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Ebola alert in Republic of Ireland as man dies after trip to Sierra Leone

edbola1Health chiefs are awaiting blood tests for the killer Ebola virus which are being carried out on the remains of an Irish father-of-one who has died in Donegeal, Ireland.

Dessie Quinn (44) had been sick since returning to the Republic of Ireland from Sierra Leone two weeks ago. He had been working as an engineer in the West African country, and had been treated for malaria in Africa, Belfast Telegraph reports.

He was found dead in bed at his home in the small Donegal village of Mountcharles early yesterday morning.

“He was being treated for malaria and as you can understand his family are absolutely devastated,” local priest Fr Adrian Gavigan said.

“There had been no mention of the Ebola virus at all until the announcement by the Health Services Executive (HSE). It is a very, very sad time for his family.”

The HSE announced last night that Mr Quinn’s remains were being assessed in an isolated area of Letterkenny General Hospital, after being removed from his home to the hospital by a undertaker. However, the hospital was working as normal.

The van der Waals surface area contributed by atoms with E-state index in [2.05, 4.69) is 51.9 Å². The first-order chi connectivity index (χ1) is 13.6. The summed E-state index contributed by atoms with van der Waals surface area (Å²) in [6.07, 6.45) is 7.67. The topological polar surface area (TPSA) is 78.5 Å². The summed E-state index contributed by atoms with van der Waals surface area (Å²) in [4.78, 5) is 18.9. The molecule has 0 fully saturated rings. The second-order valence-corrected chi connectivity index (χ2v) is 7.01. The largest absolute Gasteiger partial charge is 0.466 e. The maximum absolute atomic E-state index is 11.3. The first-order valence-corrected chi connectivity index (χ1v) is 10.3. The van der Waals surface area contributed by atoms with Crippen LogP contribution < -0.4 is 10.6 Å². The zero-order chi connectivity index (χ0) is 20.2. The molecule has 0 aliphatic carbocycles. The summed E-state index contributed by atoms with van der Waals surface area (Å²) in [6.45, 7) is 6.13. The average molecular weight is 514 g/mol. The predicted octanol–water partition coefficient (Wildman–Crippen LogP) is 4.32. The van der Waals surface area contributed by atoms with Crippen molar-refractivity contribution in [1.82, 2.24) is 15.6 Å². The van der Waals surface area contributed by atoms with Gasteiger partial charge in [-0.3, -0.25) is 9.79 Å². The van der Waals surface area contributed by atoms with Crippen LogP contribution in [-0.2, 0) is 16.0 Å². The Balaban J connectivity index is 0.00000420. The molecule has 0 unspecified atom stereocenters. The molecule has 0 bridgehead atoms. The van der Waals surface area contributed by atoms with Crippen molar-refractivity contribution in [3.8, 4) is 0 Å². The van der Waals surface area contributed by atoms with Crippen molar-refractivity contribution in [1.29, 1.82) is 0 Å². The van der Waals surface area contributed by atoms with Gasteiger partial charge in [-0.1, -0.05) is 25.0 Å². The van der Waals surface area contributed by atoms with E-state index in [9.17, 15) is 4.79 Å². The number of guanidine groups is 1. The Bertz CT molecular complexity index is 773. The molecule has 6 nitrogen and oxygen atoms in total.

Blood samples have been sent for laboratory testing to confirm whether or not he died from the Ebola virus. The results are expected late today.

Mr Quinn had been well enough to go out with friends at the weekend.

He had visited pubs in Inver, around 3km from his homeplace of Mountcharles, on Sunday evening. It is understood that Mr Quinn had not been to see a doctor since his return to this country.

The current advice to hospitals is to screen patients who have returned within 21 days from a country where there has been an outbreak of the virus and who display fever or flu-like symptoms.

Dr Darina O’Flanagan, head of the HSE Health Protection Surveillance Centre, said: “In general, the risk of contracting Ebola virus disease is extremely low and would involve very close personal contact with the infected individual or their body fluids for there to be any risk at all.

“We await the outcome of the laboratory tests before we will know whether or not this individual had contracted Ebola virus disease.

The appropriate public health guidelines are being followed at every stage in this process as a precaution.”

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